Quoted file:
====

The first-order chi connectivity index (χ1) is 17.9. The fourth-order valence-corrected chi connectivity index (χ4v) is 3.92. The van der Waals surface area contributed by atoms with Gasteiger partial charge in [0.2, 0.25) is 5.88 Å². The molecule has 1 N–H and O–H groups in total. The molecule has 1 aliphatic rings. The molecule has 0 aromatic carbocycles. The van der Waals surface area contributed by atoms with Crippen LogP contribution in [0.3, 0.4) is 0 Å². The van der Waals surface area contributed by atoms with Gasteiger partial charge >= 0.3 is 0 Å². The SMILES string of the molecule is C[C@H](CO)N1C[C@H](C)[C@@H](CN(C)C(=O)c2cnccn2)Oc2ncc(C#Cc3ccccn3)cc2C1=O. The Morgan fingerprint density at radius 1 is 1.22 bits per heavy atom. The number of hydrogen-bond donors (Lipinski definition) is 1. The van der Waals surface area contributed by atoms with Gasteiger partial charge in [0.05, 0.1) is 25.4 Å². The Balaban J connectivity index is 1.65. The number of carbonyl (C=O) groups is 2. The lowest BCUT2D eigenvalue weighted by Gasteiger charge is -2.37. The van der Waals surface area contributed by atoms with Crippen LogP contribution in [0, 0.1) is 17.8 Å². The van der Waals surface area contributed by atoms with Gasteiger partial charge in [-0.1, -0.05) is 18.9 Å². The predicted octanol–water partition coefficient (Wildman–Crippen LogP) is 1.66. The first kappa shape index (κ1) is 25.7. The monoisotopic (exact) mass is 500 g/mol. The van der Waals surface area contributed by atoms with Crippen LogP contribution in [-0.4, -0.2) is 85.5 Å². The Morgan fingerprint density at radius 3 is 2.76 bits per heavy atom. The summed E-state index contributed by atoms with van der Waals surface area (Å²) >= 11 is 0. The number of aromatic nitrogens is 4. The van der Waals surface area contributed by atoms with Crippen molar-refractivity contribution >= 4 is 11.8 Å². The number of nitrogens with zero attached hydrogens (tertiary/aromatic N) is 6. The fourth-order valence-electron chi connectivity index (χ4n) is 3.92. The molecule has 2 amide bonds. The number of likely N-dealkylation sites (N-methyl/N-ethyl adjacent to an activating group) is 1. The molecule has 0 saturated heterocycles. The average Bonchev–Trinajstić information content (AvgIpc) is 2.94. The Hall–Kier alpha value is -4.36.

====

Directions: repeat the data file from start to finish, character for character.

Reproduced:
The first-order chi connectivity index (χ1) is 17.9. The fourth-order valence-corrected chi connectivity index (χ4v) is 3.92. The van der Waals surface area contributed by atoms with Gasteiger partial charge in [0.2, 0.25) is 5.88 Å². The molecule has 1 N–H and O–H groups in total. The molecule has 1 aliphatic rings. The molecule has 0 aromatic carbocycles. The van der Waals surface area contributed by atoms with Crippen LogP contribution in [0.3, 0.4) is 0 Å². The van der Waals surface area contributed by atoms with Gasteiger partial charge >= 0.3 is 0 Å². The SMILES string of the molecule is C[C@H](CO)N1C[C@H](C)[C@@H](CN(C)C(=O)c2cnccn2)Oc2ncc(C#Cc3ccccn3)cc2C1=O. The Morgan fingerprint density at radius 1 is 1.22 bits per heavy atom. The number of hydrogen-bond donors (Lipinski definition) is 1. The van der Waals surface area contributed by atoms with Gasteiger partial charge in [0.05, 0.1) is 25.4 Å². The Balaban J connectivity index is 1.65. The number of carbonyl (C=O) groups is 2. The lowest BCUT2D eigenvalue weighted by Gasteiger charge is -2.37. The van der Waals surface area contributed by atoms with Crippen LogP contribution in [0, 0.1) is 17.8 Å². The van der Waals surface area contributed by atoms with Gasteiger partial charge in [-0.1, -0.05) is 18.9 Å². The predicted octanol–water partition coefficient (Wildman–Crippen LogP) is 1.66. The first kappa shape index (κ1) is 25.7. The monoisotopic (exact) mass is 500 g/mol. The van der Waals surface area contributed by atoms with Crippen LogP contribution in [-0.4, -0.2) is 85.5 Å². The Morgan fingerprint density at radius 3 is 2.76 bits per heavy atom. The summed E-state index contributed by atoms with van der Waals surface area (Å²) >= 11 is 0. The number of aromatic nitrogens is 4. The van der Waals surface area contributed by atoms with Crippen molar-refractivity contribution >= 4 is 11.8 Å². The number of nitrogens with zero attached hydrogens (tertiary/aromatic N) is 6. The fourth-order valence-electron chi connectivity index (χ4n) is 3.92. The molecule has 2 amide bonds. The number of likely N-dealkylation sites (N-methyl/N-ethyl adjacent to an activating group) is 1. The molecule has 0 saturated heterocycles. The average Bonchev–Trinajstić information content (AvgIpc) is 2.94. The Hall–Kier alpha value is -4.36.